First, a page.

What’s transpired in medical offices since the Covid outbreak?

So much has changed in the last year. As I write this today, I find it hard to remember a time when I took a carefree trip to the grocery store or a restaurant—maskless and without a hand-held sanitizer in my pocket—with little consideration for the physical space in those buildings in relation to the people around me.

Like so many commercial spaces that have been so profoundly impacted over the past year, medical offices have also seen a radical change—especially in the waiting room. It reminds me of the old story of the three men who go duck hunting: an engineer, a chemist and a statistician. A duck flies by and the engineer takes a shot and misses five feet to the right. The duck circles back and the engineer shoots, misses five feet to the left. The statistician says, “We got him.”

That’s what’s going on in medical spaces. Some practices are in the process of moving to a new office space so they can maintain social distancing with larger waiting rooms, while others are making their existing space work by spacing out appointments. Some are using their building’s parking lot as a makeshift waiting room, requiring patients to wait in their car until they are ready to be seen.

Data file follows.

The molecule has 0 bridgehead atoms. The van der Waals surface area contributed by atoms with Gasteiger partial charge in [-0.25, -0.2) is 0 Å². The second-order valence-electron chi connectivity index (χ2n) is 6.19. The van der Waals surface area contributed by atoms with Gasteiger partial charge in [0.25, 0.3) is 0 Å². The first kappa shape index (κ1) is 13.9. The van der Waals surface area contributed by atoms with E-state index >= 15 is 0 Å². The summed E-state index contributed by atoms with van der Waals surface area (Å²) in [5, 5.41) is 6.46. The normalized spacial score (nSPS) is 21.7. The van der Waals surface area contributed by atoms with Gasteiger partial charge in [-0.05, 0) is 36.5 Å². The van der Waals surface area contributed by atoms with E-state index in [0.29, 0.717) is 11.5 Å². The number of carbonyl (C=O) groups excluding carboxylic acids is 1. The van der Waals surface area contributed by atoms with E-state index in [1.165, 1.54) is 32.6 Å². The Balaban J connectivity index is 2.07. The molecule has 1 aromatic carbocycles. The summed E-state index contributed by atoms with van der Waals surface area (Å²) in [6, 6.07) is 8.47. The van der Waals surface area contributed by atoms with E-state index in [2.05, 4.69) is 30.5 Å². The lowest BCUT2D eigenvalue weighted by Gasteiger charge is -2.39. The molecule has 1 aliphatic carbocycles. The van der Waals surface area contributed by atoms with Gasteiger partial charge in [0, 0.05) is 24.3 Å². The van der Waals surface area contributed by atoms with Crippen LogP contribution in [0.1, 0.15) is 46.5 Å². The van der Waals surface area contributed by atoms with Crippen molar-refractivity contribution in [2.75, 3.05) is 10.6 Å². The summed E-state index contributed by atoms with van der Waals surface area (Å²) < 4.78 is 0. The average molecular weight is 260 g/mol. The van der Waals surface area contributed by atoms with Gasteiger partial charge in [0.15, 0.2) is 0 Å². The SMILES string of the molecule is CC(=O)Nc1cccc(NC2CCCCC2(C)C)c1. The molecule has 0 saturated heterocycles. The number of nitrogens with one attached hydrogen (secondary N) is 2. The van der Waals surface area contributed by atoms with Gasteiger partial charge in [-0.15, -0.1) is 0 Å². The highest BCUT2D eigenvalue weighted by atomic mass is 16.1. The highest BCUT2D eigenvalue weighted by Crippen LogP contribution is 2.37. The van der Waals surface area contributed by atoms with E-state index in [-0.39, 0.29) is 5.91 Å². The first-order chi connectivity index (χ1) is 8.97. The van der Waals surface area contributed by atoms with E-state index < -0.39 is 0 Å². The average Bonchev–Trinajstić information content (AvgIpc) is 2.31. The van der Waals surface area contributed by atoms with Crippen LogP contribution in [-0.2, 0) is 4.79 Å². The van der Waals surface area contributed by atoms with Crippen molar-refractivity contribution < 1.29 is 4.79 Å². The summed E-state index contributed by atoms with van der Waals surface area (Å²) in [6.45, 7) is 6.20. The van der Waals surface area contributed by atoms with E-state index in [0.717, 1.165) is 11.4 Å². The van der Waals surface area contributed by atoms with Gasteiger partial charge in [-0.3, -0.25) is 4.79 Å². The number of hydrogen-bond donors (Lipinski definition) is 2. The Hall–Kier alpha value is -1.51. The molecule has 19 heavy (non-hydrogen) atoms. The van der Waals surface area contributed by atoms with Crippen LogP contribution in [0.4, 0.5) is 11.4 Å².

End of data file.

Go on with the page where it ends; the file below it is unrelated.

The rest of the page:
Also, in most cases, people are being asked to fill out forms prior to entering the building—which brings me to my next point: the transition to paperless. As more is being done online through portals and digital test results, as much as 15% less physical space is required in medical offices.

Some medical offices are even moving into retail locations vs. moving to another medical office building, in favor of taking up a space that offers abundant parking, close proximity to major roadways, a community setting and a retail landlord who is eager to make deals with quality tenants. With so many practices now being owned by hospitals or medical centers with urgent care facilities, there’s an empty niche in the retail space that was only exacerbated by Covid.

For those considering moving to a non-medical building, one word of caution: you may experience sticker shock when it comes to buildout costs. Medical spaces typically cost between $75 and $140 per square foot to build. When moving into a second-generation medical space, tenants benefit from existing plumbing for sinks, extra bathrooms, etc. Most landlords are unwilling to pay the cost of a medical fit-up, especially in the retail sector. Space in retail buildings is typically provided as a vanilla shell—meaning you get the four walls and a floor. The rest is up for negotiation.

It does seem the medical profession is at the forefront of change, and that’s good for all of us. If you’d like more information on this subject, or are considering where to move your medical space, please feel free to call me at 201-848-6108 or send me an email to tillsleyr@mcbridecorpre.com.

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